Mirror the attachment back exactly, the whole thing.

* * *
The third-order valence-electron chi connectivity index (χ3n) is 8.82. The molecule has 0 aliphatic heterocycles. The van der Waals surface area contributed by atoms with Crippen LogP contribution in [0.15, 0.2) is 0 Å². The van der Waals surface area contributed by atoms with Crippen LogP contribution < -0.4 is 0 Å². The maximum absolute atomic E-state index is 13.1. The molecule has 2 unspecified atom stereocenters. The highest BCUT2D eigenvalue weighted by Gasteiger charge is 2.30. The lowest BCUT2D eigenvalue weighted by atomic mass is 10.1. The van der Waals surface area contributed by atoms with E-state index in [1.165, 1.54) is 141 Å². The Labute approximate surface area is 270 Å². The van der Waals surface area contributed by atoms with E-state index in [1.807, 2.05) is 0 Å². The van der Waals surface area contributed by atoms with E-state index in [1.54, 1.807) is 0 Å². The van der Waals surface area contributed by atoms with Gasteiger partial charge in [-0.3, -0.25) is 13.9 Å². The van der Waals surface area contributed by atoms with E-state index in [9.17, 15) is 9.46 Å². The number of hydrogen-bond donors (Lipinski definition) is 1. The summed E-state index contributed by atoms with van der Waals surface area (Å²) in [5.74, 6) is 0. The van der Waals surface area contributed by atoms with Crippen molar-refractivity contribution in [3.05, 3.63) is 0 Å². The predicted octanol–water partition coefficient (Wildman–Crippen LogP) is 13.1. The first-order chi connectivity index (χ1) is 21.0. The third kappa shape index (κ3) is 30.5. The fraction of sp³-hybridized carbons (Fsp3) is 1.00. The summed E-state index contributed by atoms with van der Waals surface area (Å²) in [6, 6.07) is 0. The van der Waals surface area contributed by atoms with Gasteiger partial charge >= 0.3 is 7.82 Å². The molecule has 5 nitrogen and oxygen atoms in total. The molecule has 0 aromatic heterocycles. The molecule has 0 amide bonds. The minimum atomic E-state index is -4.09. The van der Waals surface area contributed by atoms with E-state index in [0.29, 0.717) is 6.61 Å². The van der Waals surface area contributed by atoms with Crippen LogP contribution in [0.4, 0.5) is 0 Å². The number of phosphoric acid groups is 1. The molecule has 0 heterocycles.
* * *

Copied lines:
The third-order valence-electron chi connectivity index (χ3n) is 8.82. The molecule has 0 aliphatic heterocycles. The van der Waals surface area contributed by atoms with Crippen LogP contribution in [0.15, 0.2) is 0 Å². The van der Waals surface area contributed by atoms with Crippen LogP contribution < -0.4 is 0 Å². The maximum absolute atomic E-state index is 13.1. The molecule has 2 unspecified atom stereocenters. The highest BCUT2D eigenvalue weighted by Gasteiger charge is 2.30. The lowest BCUT2D eigenvalue weighted by atomic mass is 10.1. The van der Waals surface area contributed by atoms with E-state index in [1.165, 1.54) is 141 Å². The Labute approximate surface area is 270 Å². The van der Waals surface area contributed by atoms with E-state index in [1.807, 2.05) is 0 Å². The van der Waals surface area contributed by atoms with E-state index in [1.54, 1.807) is 0 Å². The van der Waals surface area contributed by atoms with Gasteiger partial charge in [-0.3, -0.25) is 13.9 Å². The van der Waals surface area contributed by atoms with E-state index in [9.17, 15) is 9.46 Å². The number of hydrogen-bond donors (Lipinski definition) is 1. The summed E-state index contributed by atoms with van der Waals surface area (Å²) in [5.74, 6) is 0. The van der Waals surface area contributed by atoms with Crippen molar-refractivity contribution in [3.05, 3.63) is 0 Å². The predicted octanol–water partition coefficient (Wildman–Crippen LogP) is 13.1. The first-order chi connectivity index (χ1) is 21.0. The third kappa shape index (κ3) is 30.5. The fraction of sp³-hybridized carbons (Fsp3) is 1.00. The summed E-state index contributed by atoms with van der Waals surface area (Å²) in [6, 6.07) is 0. The van der Waals surface area contributed by atoms with Gasteiger partial charge >= 0.3 is 7.82 Å². The molecule has 5 nitrogen and oxygen atoms in total. The molecule has 0 aromatic heterocycles. The molecule has 0 amide bonds. The minimum atomic E-state index is -4.09. The van der Waals surface area contributed by atoms with E-state index in [0.29, 0.717) is 6.61 Å². The van der Waals surface area contributed by atoms with Crippen LogP contribution in [0.4, 0.5) is 0 Å². The number of phosphoric acid groups is 1. The molecule has 0 heterocycles.